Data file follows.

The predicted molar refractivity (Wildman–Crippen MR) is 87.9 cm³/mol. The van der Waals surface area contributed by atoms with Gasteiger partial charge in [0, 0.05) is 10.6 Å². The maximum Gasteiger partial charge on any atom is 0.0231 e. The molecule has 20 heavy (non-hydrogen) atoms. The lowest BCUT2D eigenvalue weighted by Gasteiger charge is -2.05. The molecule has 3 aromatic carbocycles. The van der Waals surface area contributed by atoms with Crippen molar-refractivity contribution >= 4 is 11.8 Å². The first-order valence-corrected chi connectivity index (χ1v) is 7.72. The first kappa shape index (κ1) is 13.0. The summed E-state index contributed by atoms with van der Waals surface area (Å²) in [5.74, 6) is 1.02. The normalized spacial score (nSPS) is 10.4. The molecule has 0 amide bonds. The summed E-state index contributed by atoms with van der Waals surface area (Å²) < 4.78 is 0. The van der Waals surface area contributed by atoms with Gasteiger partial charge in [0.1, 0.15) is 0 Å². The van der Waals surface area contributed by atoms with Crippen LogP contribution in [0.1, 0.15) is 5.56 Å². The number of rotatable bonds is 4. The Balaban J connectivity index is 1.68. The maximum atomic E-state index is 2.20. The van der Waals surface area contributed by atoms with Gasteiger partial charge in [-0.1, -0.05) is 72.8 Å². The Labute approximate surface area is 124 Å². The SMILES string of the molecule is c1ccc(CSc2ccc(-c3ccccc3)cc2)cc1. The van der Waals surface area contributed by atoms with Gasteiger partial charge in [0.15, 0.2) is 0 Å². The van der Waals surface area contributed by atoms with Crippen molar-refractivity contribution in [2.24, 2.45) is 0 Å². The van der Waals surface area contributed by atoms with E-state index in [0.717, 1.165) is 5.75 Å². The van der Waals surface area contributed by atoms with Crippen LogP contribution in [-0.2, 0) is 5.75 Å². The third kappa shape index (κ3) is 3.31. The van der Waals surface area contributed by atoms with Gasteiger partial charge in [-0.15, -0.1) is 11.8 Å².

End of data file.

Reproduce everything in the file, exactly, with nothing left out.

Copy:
The predicted molar refractivity (Wildman–Crippen MR) is 87.9 cm³/mol. The van der Waals surface area contributed by atoms with Gasteiger partial charge in [0, 0.05) is 10.6 Å². The maximum Gasteiger partial charge on any atom is 0.0231 e. The molecule has 20 heavy (non-hydrogen) atoms. The lowest BCUT2D eigenvalue weighted by Gasteiger charge is -2.05. The molecule has 3 aromatic carbocycles. The van der Waals surface area contributed by atoms with Crippen molar-refractivity contribution >= 4 is 11.8 Å². The first-order valence-corrected chi connectivity index (χ1v) is 7.72. The first kappa shape index (κ1) is 13.0. The summed E-state index contributed by atoms with van der Waals surface area (Å²) in [5.74, 6) is 1.02. The normalized spacial score (nSPS) is 10.4. The molecule has 0 amide bonds. The summed E-state index contributed by atoms with van der Waals surface area (Å²) < 4.78 is 0. The van der Waals surface area contributed by atoms with Gasteiger partial charge in [0.1, 0.15) is 0 Å². The van der Waals surface area contributed by atoms with Crippen LogP contribution in [0.1, 0.15) is 5.56 Å². The number of rotatable bonds is 4. The Balaban J connectivity index is 1.68. The maximum atomic E-state index is 2.20. The van der Waals surface area contributed by atoms with Gasteiger partial charge in [-0.1, -0.05) is 72.8 Å². The Labute approximate surface area is 124 Å². The SMILES string of the molecule is c1ccc(CSc2ccc(-c3ccccc3)cc2)cc1. The van der Waals surface area contributed by atoms with Gasteiger partial charge in [0.15, 0.2) is 0 Å². The van der Waals surface area contributed by atoms with Crippen molar-refractivity contribution in [2.24, 2.45) is 0 Å². The van der Waals surface area contributed by atoms with E-state index in [0.717, 1.165) is 5.75 Å². The van der Waals surface area contributed by atoms with Crippen LogP contribution in [-0.2, 0) is 5.75 Å². The third kappa shape index (κ3) is 3.31. The van der Waals surface area contributed by atoms with Gasteiger partial charge in [-0.15, -0.1) is 11.8 Å².